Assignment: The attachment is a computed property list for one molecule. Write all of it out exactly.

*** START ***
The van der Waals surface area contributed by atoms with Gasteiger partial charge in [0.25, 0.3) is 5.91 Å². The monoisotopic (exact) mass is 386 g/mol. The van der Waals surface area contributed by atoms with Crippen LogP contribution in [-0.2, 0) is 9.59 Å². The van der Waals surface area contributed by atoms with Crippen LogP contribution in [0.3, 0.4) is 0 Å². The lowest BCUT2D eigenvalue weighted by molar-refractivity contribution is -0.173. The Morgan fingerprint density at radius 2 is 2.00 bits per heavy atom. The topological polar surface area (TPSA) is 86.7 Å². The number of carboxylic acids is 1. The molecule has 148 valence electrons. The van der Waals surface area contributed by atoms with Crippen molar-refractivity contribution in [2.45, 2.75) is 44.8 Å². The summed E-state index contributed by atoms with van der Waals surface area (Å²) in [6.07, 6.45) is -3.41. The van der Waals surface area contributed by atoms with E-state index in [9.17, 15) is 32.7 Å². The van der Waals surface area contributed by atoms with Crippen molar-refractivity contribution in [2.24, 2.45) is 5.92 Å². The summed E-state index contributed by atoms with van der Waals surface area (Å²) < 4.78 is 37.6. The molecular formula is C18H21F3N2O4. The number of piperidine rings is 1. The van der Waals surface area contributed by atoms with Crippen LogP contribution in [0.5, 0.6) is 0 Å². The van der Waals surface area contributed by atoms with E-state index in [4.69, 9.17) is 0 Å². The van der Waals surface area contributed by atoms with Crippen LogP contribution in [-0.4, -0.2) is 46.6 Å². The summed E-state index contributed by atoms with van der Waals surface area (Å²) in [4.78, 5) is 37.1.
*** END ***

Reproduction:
The van der Waals surface area contributed by atoms with Gasteiger partial charge in [0.25, 0.3) is 5.91 Å². The monoisotopic (exact) mass is 386 g/mol. The van der Waals surface area contributed by atoms with Crippen LogP contribution in [-0.2, 0) is 9.59 Å². The van der Waals surface area contributed by atoms with Crippen LogP contribution in [0.3, 0.4) is 0 Å². The lowest BCUT2D eigenvalue weighted by molar-refractivity contribution is -0.173. The Morgan fingerprint density at radius 2 is 2.00 bits per heavy atom. The topological polar surface area (TPSA) is 86.7 Å². The number of carboxylic acids is 1. The molecule has 148 valence electrons. The van der Waals surface area contributed by atoms with Crippen molar-refractivity contribution in [2.45, 2.75) is 44.8 Å². The summed E-state index contributed by atoms with van der Waals surface area (Å²) in [6.07, 6.45) is -3.41. The van der Waals surface area contributed by atoms with E-state index in [9.17, 15) is 32.7 Å². The van der Waals surface area contributed by atoms with Crippen molar-refractivity contribution in [2.24, 2.45) is 5.92 Å². The summed E-state index contributed by atoms with van der Waals surface area (Å²) < 4.78 is 37.6. The molecular formula is C18H21F3N2O4. The number of piperidine rings is 1. The van der Waals surface area contributed by atoms with Crippen LogP contribution in [0.5, 0.6) is 0 Å². The van der Waals surface area contributed by atoms with E-state index in [4.69, 9.17) is 0 Å². The van der Waals surface area contributed by atoms with Crippen LogP contribution in [-0.4, -0.2) is 46.6 Å². The summed E-state index contributed by atoms with van der Waals surface area (Å²) in [4.78, 5) is 37.1.